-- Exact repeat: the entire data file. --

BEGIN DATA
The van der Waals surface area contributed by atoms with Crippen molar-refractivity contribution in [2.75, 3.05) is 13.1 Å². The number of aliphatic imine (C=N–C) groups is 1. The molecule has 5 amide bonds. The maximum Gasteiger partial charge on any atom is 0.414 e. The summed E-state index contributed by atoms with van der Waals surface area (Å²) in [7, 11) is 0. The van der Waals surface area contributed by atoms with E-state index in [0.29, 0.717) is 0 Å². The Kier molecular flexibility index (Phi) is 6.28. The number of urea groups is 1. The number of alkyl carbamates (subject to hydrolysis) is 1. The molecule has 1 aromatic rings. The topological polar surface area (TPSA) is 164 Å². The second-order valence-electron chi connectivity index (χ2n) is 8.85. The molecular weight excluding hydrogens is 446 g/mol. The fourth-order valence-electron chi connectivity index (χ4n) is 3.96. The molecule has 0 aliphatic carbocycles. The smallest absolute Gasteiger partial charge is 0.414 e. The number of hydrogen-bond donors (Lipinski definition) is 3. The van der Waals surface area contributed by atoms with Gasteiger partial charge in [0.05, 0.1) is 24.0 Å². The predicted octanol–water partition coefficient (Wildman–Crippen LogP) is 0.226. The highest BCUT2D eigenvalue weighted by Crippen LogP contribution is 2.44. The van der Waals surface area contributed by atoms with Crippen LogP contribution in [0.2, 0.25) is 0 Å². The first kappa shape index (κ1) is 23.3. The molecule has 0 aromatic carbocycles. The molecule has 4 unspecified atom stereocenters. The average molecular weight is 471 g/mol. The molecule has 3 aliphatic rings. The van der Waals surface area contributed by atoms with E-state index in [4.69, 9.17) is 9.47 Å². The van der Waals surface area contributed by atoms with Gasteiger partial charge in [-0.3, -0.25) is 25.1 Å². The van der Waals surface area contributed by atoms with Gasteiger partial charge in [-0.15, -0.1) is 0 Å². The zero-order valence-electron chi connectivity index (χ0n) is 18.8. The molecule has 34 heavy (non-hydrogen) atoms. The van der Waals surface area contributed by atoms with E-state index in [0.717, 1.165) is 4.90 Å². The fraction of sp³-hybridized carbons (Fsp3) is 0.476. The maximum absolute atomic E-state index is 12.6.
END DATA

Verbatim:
The van der Waals surface area contributed by atoms with Crippen molar-refractivity contribution in [2.75, 3.05) is 13.1 Å². The number of aliphatic imine (C=N–C) groups is 1. The molecule has 5 amide bonds. The maximum Gasteiger partial charge on any atom is 0.414 e. The summed E-state index contributed by atoms with van der Waals surface area (Å²) in [7, 11) is 0. The van der Waals surface area contributed by atoms with E-state index in [0.29, 0.717) is 0 Å². The Kier molecular flexibility index (Phi) is 6.28. The number of urea groups is 1. The number of alkyl carbamates (subject to hydrolysis) is 1. The molecule has 1 aromatic rings. The topological polar surface area (TPSA) is 164 Å². The second-order valence-electron chi connectivity index (χ2n) is 8.85. The molecular weight excluding hydrogens is 446 g/mol. The fourth-order valence-electron chi connectivity index (χ4n) is 3.96. The molecule has 0 aliphatic carbocycles. The smallest absolute Gasteiger partial charge is 0.414 e. The number of hydrogen-bond donors (Lipinski definition) is 3. The van der Waals surface area contributed by atoms with Gasteiger partial charge in [0.05, 0.1) is 24.0 Å². The predicted octanol–water partition coefficient (Wildman–Crippen LogP) is 0.226. The highest BCUT2D eigenvalue weighted by Crippen LogP contribution is 2.44. The van der Waals surface area contributed by atoms with Crippen LogP contribution in [0.2, 0.25) is 0 Å². The first kappa shape index (κ1) is 23.3. The molecule has 0 aromatic carbocycles. The molecule has 4 unspecified atom stereocenters. The average molecular weight is 471 g/mol. The molecule has 3 aliphatic rings. The van der Waals surface area contributed by atoms with E-state index in [4.69, 9.17) is 9.47 Å². The van der Waals surface area contributed by atoms with Gasteiger partial charge in [-0.3, -0.25) is 25.1 Å². The van der Waals surface area contributed by atoms with Gasteiger partial charge in [-0.15, -0.1) is 0 Å². The zero-order valence-electron chi connectivity index (χ0n) is 18.8. The molecule has 34 heavy (non-hydrogen) atoms. The van der Waals surface area contributed by atoms with E-state index in [0.717, 1.165) is 4.90 Å². The fraction of sp³-hybridized carbons (Fsp3) is 0.476. The maximum absolute atomic E-state index is 12.6.